work in progress

Making Presentations

The purpose of this page is to provide a resource for how to make a good presentation for a variety of audiences and circumstances. Example files and/or templates will be added as necessary


There are 2 primary considerations that you should know before starting to make any presentation:
  • Who is your audience?
    • There are multiple things to consider about your audience: How much background information is needed, how much animation is needed, how much peripheral information should be presented (ie how much should you go into the 2 weeks that your experiment didn't work before it started working).
  • What do you want them to walk away from your presentation with?
The answers to the above questions will likely influence stylistic choices you make while actually making your presentation. Which leads to your next consideration:
  • How should you make the presentation?
    • While many alternatives exist for making presentations (keynote, prezi, etc) generally speaking presentations should be made in powerpoint for simplicity, control, options, and portability. The remainder of this page will focus on powerpoint.

Specific examples

Barrick Lab Journal Club

  1. Who is your audience?
    • The Barrick Lab (obviously).
    • In this case you should expect that everyone has a similar amount of knowledge about your paper as you did before you read it. If you had to look something up somewhere else to understand it, odds are most of the lab doesn't know it either. If you find a particular sentence in the introduction very interesting/surprising/something you keep thinking about during the paper, that should likely be mentioned as well.
    • The short nature of the presentation (~10 minutes), and the relative quick turn around time (2-3weeks between presentations) makes style, animation, and custom design of figures unnecessary though some spotlight effects (i.e. boxes with no fill in them) can help to draw attention to what you want to show.
  2. What do you want them to walk away from your presentation with?
    • An overview of an interesting recent journal article that you read, and what the key point(s) of the paper are... NOT A complete understanding of everything they did, how they did it and what all the implications of it.
    • This means that you should not expect to put every figure, and certainly not every panel into your presentation. After you finish reading through the paper its probably a good idea to stop and think of what the 1 or 2 most interesting things you found in the paper are. Then go through the figures figuring out what panels help you explain those 1-2 things.
  3. How should you make the presentation?
    • Because of the time constraints, you should not plan on having very many slides, the following list of slides can be used:
      1. Title slide
        • This should include a screen grab of the title of the article you are presenting and the names of the authors of the paper.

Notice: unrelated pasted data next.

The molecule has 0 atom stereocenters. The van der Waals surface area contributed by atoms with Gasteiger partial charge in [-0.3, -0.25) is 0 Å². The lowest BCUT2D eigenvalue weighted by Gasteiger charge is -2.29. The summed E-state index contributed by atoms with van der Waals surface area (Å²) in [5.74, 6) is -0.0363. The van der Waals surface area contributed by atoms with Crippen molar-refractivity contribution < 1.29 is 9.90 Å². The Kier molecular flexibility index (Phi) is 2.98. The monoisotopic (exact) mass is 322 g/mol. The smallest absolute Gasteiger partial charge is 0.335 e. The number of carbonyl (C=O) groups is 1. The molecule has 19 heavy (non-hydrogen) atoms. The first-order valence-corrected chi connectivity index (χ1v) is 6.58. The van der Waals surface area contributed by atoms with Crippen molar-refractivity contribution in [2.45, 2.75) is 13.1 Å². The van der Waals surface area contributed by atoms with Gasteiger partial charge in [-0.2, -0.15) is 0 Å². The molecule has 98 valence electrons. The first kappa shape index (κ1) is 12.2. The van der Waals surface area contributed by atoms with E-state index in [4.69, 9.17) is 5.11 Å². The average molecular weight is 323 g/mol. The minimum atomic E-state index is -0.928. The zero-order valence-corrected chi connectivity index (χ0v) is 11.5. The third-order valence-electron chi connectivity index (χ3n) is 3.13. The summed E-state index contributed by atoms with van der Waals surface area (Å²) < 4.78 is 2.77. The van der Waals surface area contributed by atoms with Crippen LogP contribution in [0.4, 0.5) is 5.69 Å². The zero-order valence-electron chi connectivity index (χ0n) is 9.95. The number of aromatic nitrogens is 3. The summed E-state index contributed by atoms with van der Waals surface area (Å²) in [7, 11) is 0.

• This should include your name and date or at least the date.
      2. Key findings slide
        • This should include all of the key findings from the paper, including ones that you don't want to cover in any real detail, but use this opportunity to say what you are going to talk about.
      3. Important methods slide (may not always be necessary)
        • This should include methods they used to come up with their key findings. Particularly if they were using a method you were not familiar with, used a method you didn't agree with (i.e. did they just publish a paper with microarray data?), or if you briefly want to mention something about their methodology (i.e. mixed population next generation sequencing or clonal end point analysis of n clones)
      4. Experimental slides (variable number, but should be small)
        • This is the main part of your presentation.
        • Each slide should be screen captures from figures or supplementary figures.
        • The title of each slide should be a "bullet point" declaration similar to a figure caption.
        • The slide should be as non-cluttered as you can make it. Think at most 4 graphs or panels so you can easily refer to Left/Right or Top/Bottom, or the combinations of the two.
        • Every slide should be used to explain one of the key findings you've already mentioned.
      5. Criticisms/Critiques (if needed)
        • While you should be mentioning as you go through your presentation when there are things that you don't agree with their analysis or were a bad way of doing something, this slide should include those issues as a bullet point
      6. Implications/Next steps/


Daniel Deatherage - general layout, Barrick Lab Journal Club
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Contributors to this topic Edit topic JeffreyBarrick, DanielDeatherage
Topic revision: r2 - 2016-04-08 - 03:10:36 - Main.JeffreyBarrick
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